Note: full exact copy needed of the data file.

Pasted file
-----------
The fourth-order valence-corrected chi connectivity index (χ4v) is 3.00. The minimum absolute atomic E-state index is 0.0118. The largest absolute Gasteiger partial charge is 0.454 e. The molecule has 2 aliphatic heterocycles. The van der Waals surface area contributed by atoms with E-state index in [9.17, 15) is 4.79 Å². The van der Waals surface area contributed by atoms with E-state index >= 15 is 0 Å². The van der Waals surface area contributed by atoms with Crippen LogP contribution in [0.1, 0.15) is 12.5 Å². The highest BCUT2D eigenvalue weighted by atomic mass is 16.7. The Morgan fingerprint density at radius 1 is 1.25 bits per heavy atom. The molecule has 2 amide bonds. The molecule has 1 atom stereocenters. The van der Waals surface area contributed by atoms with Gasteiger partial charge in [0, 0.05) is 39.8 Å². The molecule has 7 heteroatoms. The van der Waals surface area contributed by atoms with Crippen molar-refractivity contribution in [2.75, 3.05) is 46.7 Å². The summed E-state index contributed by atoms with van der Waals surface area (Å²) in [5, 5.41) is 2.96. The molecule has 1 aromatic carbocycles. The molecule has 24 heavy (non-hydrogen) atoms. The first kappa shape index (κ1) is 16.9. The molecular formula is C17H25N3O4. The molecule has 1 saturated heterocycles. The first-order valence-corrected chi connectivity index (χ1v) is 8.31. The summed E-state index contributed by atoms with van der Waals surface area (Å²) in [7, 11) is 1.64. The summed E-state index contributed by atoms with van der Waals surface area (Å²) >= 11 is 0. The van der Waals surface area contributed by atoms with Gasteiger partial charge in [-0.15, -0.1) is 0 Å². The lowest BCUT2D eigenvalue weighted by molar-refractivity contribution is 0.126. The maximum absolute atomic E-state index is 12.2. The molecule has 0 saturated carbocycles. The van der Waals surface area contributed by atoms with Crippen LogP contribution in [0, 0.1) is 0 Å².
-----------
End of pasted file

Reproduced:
The fourth-order valence-corrected chi connectivity index (χ4v) is 3.00. The minimum absolute atomic E-state index is 0.0118. The largest absolute Gasteiger partial charge is 0.454 e. The molecule has 2 aliphatic heterocycles. The van der Waals surface area contributed by atoms with E-state index in [9.17, 15) is 4.79 Å². The van der Waals surface area contributed by atoms with E-state index >= 15 is 0 Å². The van der Waals surface area contributed by atoms with Crippen LogP contribution in [0.1, 0.15) is 12.5 Å². The highest BCUT2D eigenvalue weighted by atomic mass is 16.7. The Morgan fingerprint density at radius 1 is 1.25 bits per heavy atom. The molecule has 2 amide bonds. The molecule has 1 atom stereocenters. The van der Waals surface area contributed by atoms with Gasteiger partial charge in [0, 0.05) is 39.8 Å². The molecule has 7 heteroatoms. The van der Waals surface area contributed by atoms with Crippen molar-refractivity contribution in [2.75, 3.05) is 46.7 Å². The summed E-state index contributed by atoms with van der Waals surface area (Å²) in [5, 5.41) is 2.96. The molecule has 1 aromatic carbocycles. The molecule has 24 heavy (non-hydrogen) atoms. The first kappa shape index (κ1) is 16.9. The molecular formula is C17H25N3O4. The molecule has 1 saturated heterocycles. The first-order valence-corrected chi connectivity index (χ1v) is 8.31. The summed E-state index contributed by atoms with van der Waals surface area (Å²) in [7, 11) is 1.64. The summed E-state index contributed by atoms with van der Waals surface area (Å²) >= 11 is 0. The van der Waals surface area contributed by atoms with Gasteiger partial charge in [-0.15, -0.1) is 0 Å². The lowest BCUT2D eigenvalue weighted by molar-refractivity contribution is 0.126. The maximum absolute atomic E-state index is 12.2. The molecule has 0 saturated carbocycles. The van der Waals surface area contributed by atoms with Crippen LogP contribution in [0, 0.1) is 0 Å².